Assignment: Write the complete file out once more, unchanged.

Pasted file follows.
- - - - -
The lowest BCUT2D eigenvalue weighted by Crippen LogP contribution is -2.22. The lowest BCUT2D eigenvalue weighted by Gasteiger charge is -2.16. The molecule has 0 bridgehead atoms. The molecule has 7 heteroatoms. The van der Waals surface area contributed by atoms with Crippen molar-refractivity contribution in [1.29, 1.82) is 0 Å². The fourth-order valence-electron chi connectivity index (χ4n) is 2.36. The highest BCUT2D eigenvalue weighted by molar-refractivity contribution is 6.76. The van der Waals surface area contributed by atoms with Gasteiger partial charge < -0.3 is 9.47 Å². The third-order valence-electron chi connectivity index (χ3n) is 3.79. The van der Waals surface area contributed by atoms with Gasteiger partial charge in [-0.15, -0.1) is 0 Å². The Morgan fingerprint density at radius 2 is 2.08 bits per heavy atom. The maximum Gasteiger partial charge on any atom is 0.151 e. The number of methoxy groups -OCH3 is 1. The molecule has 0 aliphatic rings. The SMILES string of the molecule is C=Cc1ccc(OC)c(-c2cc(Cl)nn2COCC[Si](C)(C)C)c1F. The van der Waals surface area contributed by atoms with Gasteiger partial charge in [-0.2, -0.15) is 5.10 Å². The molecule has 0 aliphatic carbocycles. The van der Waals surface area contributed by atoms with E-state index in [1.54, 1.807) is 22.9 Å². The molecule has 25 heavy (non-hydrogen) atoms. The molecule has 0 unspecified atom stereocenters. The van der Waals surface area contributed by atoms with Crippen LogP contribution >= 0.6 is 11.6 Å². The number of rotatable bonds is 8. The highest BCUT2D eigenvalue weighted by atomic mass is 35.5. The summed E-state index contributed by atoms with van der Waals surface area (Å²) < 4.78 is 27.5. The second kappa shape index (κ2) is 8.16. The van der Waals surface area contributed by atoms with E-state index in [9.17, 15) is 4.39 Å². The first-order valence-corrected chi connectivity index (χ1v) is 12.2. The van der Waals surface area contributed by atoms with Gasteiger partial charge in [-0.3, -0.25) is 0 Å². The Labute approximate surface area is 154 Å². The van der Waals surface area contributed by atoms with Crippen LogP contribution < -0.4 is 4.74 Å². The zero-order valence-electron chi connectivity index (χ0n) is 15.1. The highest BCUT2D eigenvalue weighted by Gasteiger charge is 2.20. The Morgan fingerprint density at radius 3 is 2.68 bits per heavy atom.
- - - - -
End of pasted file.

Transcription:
The lowest BCUT2D eigenvalue weighted by Crippen LogP contribution is -2.22. The lowest BCUT2D eigenvalue weighted by Gasteiger charge is -2.16. The molecule has 0 bridgehead atoms. The molecule has 7 heteroatoms. The van der Waals surface area contributed by atoms with Crippen molar-refractivity contribution in [1.29, 1.82) is 0 Å². The fourth-order valence-electron chi connectivity index (χ4n) is 2.36. The highest BCUT2D eigenvalue weighted by molar-refractivity contribution is 6.76. The van der Waals surface area contributed by atoms with Gasteiger partial charge < -0.3 is 9.47 Å². The third-order valence-electron chi connectivity index (χ3n) is 3.79. The van der Waals surface area contributed by atoms with Gasteiger partial charge in [-0.15, -0.1) is 0 Å². The Morgan fingerprint density at radius 2 is 2.08 bits per heavy atom. The maximum Gasteiger partial charge on any atom is 0.151 e. The number of methoxy groups -OCH3 is 1. The molecule has 0 aliphatic rings. The SMILES string of the molecule is C=Cc1ccc(OC)c(-c2cc(Cl)nn2COCC[Si](C)(C)C)c1F. The van der Waals surface area contributed by atoms with Gasteiger partial charge in [-0.2, -0.15) is 5.10 Å². The molecule has 0 aliphatic carbocycles. The van der Waals surface area contributed by atoms with E-state index in [1.54, 1.807) is 22.9 Å². The molecule has 25 heavy (non-hydrogen) atoms. The molecule has 0 unspecified atom stereocenters. The van der Waals surface area contributed by atoms with Crippen LogP contribution >= 0.6 is 11.6 Å². The number of rotatable bonds is 8. The highest BCUT2D eigenvalue weighted by atomic mass is 35.5. The summed E-state index contributed by atoms with van der Waals surface area (Å²) < 4.78 is 27.5. The second kappa shape index (κ2) is 8.16. The van der Waals surface area contributed by atoms with E-state index in [9.17, 15) is 4.39 Å². The first-order valence-corrected chi connectivity index (χ1v) is 12.2. The van der Waals surface area contributed by atoms with Gasteiger partial charge in [-0.3, -0.25) is 0 Å². The Labute approximate surface area is 154 Å². The van der Waals surface area contributed by atoms with Crippen LogP contribution < -0.4 is 4.74 Å². The zero-order valence-electron chi connectivity index (χ0n) is 15.1. The highest BCUT2D eigenvalue weighted by Gasteiger charge is 2.20. The Morgan fingerprint density at radius 3 is 2.68 bits per heavy atom.